Collect 2024


Emma Louise Wilson


Aberdeen (city)


Jewellery, Silversmithing & Enamelling


Metal, Precious Metals

Emma Louise Wilson draws her primary inspiration from the sea and coastline surrounding Aberdeen. She creates hand-raised silver bowls, designed to recall the feeling of finding the perfect pebble and standing looking at the sea. Each bowl is decorated with vitreous enamel based on her watercolour paintings of the coast. These are abstracted and refined until they capture the feeling of place, a glimpsed memory or moment in time.  

Emma studied 3D Design at Gray's School of Art (Aberdeen), specialising in metalwork and enamel. After graduating in 1995, she spent three years as a designer-jeweller in Birmingham's Jewellery Quarter before returning to Scotland. Emma is a member of Design Nation and has exhibited across Scotland and the UK.  

In conversation

1. Tell us about your practice and what led you down your chosen path as a maker.

I always wanted to work with enamel after experiencing it at school and being captivated by its material qualities. It’s an incredibly tactile and beautiful material and combines perfectly with fine silver and gold to create precious works of art for the home or to wear. Jewellery and silversmithing were the obvious choice at art school and the best vehicle for the enamelling I wanted to create. After returning to enamelling after a break of a few years, my practice now involves making one-off statement pieces inspired by the landscape around me in Aberdeen.

2. Tell us about your materials.

I use recycled fine silver in my work, it’s the perfect pairing for glass enamel. It’s also fairly soft so takes the texture of the mallets that form it, leaving a beautifully matte and subtle surface which I then scour with abrasives to look as if it has washed up on the shore. Enamelling involves fusing powdered glass onto the metal surface at around 800 degrees centigrade in a small kiln. It comes from the suppliers already ground, but I will always wash and grind it again to get the fineness I need. The finer the enamel, the more I can blend transparent and opaque colours to create gradients that echo my abstract watercolour paintings.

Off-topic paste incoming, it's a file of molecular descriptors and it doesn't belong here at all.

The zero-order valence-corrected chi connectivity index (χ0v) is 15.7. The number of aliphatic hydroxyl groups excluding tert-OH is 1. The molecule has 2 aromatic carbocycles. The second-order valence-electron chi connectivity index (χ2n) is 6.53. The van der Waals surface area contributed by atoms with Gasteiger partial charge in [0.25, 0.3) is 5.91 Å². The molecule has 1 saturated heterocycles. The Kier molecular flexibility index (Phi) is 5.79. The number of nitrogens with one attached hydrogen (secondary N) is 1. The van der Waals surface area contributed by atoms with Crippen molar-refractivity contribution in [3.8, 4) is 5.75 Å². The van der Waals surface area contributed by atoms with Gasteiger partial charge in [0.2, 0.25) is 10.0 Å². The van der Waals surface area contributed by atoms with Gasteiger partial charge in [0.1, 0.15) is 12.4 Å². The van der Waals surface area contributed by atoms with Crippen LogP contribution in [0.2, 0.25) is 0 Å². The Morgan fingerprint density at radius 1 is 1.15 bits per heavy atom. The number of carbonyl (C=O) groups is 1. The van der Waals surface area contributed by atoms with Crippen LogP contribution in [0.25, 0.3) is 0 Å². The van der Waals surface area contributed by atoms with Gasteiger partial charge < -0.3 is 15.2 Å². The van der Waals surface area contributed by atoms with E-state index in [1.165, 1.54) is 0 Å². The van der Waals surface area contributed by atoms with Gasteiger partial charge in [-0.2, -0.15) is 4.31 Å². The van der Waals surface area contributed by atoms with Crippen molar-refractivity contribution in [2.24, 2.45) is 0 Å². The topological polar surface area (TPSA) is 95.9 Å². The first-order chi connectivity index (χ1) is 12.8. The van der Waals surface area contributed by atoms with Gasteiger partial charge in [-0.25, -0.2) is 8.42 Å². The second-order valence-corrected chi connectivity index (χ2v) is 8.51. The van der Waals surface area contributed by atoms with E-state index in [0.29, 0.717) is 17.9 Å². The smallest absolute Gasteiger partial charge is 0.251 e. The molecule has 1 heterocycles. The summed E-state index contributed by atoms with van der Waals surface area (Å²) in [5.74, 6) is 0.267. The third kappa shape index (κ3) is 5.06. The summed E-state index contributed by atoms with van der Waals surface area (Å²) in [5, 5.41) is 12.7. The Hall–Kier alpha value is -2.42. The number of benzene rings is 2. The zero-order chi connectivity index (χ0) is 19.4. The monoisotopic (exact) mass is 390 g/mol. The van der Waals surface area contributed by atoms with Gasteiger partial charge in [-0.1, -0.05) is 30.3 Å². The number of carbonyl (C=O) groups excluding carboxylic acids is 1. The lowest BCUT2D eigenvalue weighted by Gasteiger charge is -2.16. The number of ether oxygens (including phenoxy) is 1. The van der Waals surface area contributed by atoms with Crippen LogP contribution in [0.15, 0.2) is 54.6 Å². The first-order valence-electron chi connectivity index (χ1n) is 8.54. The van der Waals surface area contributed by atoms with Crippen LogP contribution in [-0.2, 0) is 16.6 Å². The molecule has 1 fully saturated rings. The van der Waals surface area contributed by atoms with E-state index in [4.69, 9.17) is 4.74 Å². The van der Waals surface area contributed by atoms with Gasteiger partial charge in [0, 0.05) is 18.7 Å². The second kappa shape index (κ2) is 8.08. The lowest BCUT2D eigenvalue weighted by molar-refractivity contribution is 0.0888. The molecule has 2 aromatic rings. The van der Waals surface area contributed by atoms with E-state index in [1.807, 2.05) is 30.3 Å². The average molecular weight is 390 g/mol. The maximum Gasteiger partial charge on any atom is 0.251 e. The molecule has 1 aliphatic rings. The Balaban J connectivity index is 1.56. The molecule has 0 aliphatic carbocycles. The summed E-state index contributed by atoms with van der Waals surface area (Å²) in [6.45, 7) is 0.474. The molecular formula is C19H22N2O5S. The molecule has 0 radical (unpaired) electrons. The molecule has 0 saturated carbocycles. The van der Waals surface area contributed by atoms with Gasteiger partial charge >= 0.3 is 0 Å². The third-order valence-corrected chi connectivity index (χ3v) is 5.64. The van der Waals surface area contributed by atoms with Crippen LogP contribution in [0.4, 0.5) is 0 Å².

3. Can you share more about the process behind your Collect 2024 collection?

The hand-raised bowls start as flat discs of fine silver which are hammered on steel stakes to gradually shape the metal into the desired form. Once they are shaped, I build the layers of enamel - often four or five on each piece - using the wet packing technique. Working from my abstract watercolours, I blend the enamels to create the design. I often use fine silver wire as a decorative inlay in the enamel, but for the pieces at Collect 2024, I have used 24ct gold wire for the first time. The warmth of the gold compliments the amber enamel I have used to echo the sunlight.

4. What inspired your collection for Collect 2024?

For Collect 2024, I am presenting a collection of seven fine silver and enamel bowls that sit together as one piece. My inspiration always lies at the coast, from the dynamic seascapes and huge skies around Aberdeen to the pebbles on the beach. In this work, I am trying to capture the essence of the light reflected in the sea and sky as the sun rises behind vast clouds. The gold wire inlay echoes the light playing on the waves. The shapes of the bowls are inspired by pebbles and how they feel in the hand, evoking a tactile connection to the coastal landscape. The bowls are displayed in a random formation to look like pebbles scattered on the beach.

5. What do you hope the viewer will take away from this work?

I hope the work will bring to mind the feeling of standing on a beach, pebble in hand, looking out to sea. Hearing the waves and revelling in huge skies and beautiful light, being in awe of the vastness of it all and the power of the sea. The bowls are meant to be held and I hope they will bring a sense of calmness and comfort to anyone interacting with them. They are statement pieces for interior settings but in a quiet, contemplative form. The work doesn’t shout, it asks you to pause and think of places elsewhere, to take a moment out of your day to reflect.


Shannon Tofts

Emma Louise Wilson

light reflected

Seven bowls. Silver, vitreous enamel and 24ct gold.

Various sizes


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